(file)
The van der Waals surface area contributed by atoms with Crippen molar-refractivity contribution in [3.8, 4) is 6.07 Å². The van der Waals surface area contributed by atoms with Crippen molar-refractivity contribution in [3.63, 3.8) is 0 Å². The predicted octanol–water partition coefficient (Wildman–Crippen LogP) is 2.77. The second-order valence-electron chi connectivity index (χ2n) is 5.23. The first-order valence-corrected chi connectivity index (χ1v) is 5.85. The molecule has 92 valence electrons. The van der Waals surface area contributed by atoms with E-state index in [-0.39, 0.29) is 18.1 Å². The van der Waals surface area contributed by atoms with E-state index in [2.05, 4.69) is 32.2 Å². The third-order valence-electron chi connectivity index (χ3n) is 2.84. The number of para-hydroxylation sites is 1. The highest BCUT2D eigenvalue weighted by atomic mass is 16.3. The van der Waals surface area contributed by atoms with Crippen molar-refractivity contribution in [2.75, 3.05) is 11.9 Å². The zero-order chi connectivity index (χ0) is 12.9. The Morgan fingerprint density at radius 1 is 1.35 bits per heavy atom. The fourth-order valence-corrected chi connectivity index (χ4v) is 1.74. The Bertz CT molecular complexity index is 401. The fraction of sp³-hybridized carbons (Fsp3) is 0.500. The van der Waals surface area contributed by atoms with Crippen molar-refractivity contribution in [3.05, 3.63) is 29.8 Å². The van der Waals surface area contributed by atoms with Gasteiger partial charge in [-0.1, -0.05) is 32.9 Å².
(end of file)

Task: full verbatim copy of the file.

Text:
The van der Waals surface area contributed by atoms with Crippen molar-refractivity contribution in [3.8, 4) is 6.07 Å². The van der Waals surface area contributed by atoms with Crippen molar-refractivity contribution in [3.63, 3.8) is 0 Å². The predicted octanol–water partition coefficient (Wildman–Crippen LogP) is 2.77. The second-order valence-electron chi connectivity index (χ2n) is 5.23. The first-order valence-corrected chi connectivity index (χ1v) is 5.85. The molecule has 92 valence electrons. The van der Waals surface area contributed by atoms with E-state index in [-0.39, 0.29) is 18.1 Å². The van der Waals surface area contributed by atoms with E-state index in [2.05, 4.69) is 32.2 Å². The third-order valence-electron chi connectivity index (χ3n) is 2.84. The number of para-hydroxylation sites is 1. The highest BCUT2D eigenvalue weighted by atomic mass is 16.3. The van der Waals surface area contributed by atoms with Crippen molar-refractivity contribution in [2.75, 3.05) is 11.9 Å². The zero-order chi connectivity index (χ0) is 12.9. The Morgan fingerprint density at radius 1 is 1.35 bits per heavy atom. The fourth-order valence-corrected chi connectivity index (χ4v) is 1.74. The Bertz CT molecular complexity index is 401. The fraction of sp³-hybridized carbons (Fsp3) is 0.500. The van der Waals surface area contributed by atoms with Crippen molar-refractivity contribution in [3.05, 3.63) is 29.8 Å². The van der Waals surface area contributed by atoms with Gasteiger partial charge in [-0.1, -0.05) is 32.9 Å².